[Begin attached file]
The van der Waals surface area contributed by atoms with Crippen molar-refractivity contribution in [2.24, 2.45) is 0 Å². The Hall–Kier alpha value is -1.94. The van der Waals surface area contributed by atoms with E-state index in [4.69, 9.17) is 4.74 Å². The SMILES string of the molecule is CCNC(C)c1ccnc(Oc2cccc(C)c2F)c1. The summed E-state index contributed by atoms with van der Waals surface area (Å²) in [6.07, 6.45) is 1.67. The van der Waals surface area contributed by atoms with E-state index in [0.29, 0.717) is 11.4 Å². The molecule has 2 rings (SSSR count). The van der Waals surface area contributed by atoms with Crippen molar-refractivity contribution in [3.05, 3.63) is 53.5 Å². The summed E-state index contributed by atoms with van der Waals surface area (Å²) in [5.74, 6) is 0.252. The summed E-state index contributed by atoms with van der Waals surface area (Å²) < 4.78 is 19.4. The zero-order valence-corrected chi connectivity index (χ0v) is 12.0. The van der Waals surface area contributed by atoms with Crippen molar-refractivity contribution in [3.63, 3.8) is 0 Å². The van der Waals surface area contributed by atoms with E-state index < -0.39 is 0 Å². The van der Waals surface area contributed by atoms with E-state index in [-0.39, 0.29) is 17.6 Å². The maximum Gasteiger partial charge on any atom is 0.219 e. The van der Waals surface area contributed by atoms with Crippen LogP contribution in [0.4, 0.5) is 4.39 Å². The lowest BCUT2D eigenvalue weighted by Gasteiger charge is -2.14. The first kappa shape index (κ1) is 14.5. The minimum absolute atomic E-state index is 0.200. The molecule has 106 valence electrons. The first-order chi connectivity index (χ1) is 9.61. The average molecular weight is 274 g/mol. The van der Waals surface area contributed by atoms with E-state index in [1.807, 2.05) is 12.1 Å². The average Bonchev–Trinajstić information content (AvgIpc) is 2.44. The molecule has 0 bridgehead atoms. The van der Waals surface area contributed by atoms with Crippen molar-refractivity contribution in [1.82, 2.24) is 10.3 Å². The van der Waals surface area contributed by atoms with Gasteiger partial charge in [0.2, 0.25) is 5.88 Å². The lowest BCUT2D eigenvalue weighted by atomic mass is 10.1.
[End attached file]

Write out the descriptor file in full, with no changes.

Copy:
The van der Waals surface area contributed by atoms with Crippen molar-refractivity contribution in [2.24, 2.45) is 0 Å². The Hall–Kier alpha value is -1.94. The van der Waals surface area contributed by atoms with E-state index in [4.69, 9.17) is 4.74 Å². The SMILES string of the molecule is CCNC(C)c1ccnc(Oc2cccc(C)c2F)c1. The summed E-state index contributed by atoms with van der Waals surface area (Å²) in [6.07, 6.45) is 1.67. The van der Waals surface area contributed by atoms with E-state index in [0.29, 0.717) is 11.4 Å². The molecule has 2 rings (SSSR count). The van der Waals surface area contributed by atoms with Crippen molar-refractivity contribution in [3.05, 3.63) is 53.5 Å². The summed E-state index contributed by atoms with van der Waals surface area (Å²) in [5.74, 6) is 0.252. The summed E-state index contributed by atoms with van der Waals surface area (Å²) < 4.78 is 19.4. The zero-order valence-corrected chi connectivity index (χ0v) is 12.0. The van der Waals surface area contributed by atoms with Crippen molar-refractivity contribution in [3.63, 3.8) is 0 Å². The van der Waals surface area contributed by atoms with E-state index < -0.39 is 0 Å². The van der Waals surface area contributed by atoms with E-state index in [-0.39, 0.29) is 17.6 Å². The maximum Gasteiger partial charge on any atom is 0.219 e. The van der Waals surface area contributed by atoms with Crippen LogP contribution in [0.4, 0.5) is 4.39 Å². The lowest BCUT2D eigenvalue weighted by Gasteiger charge is -2.14. The first kappa shape index (κ1) is 14.5. The minimum absolute atomic E-state index is 0.200. The molecule has 106 valence electrons. The first-order chi connectivity index (χ1) is 9.61. The average molecular weight is 274 g/mol. The van der Waals surface area contributed by atoms with E-state index in [1.807, 2.05) is 12.1 Å². The average Bonchev–Trinajstić information content (AvgIpc) is 2.44. The molecule has 0 bridgehead atoms. The van der Waals surface area contributed by atoms with Crippen molar-refractivity contribution in [1.82, 2.24) is 10.3 Å². The van der Waals surface area contributed by atoms with Gasteiger partial charge in [0.2, 0.25) is 5.88 Å². The lowest BCUT2D eigenvalue weighted by atomic mass is 10.1.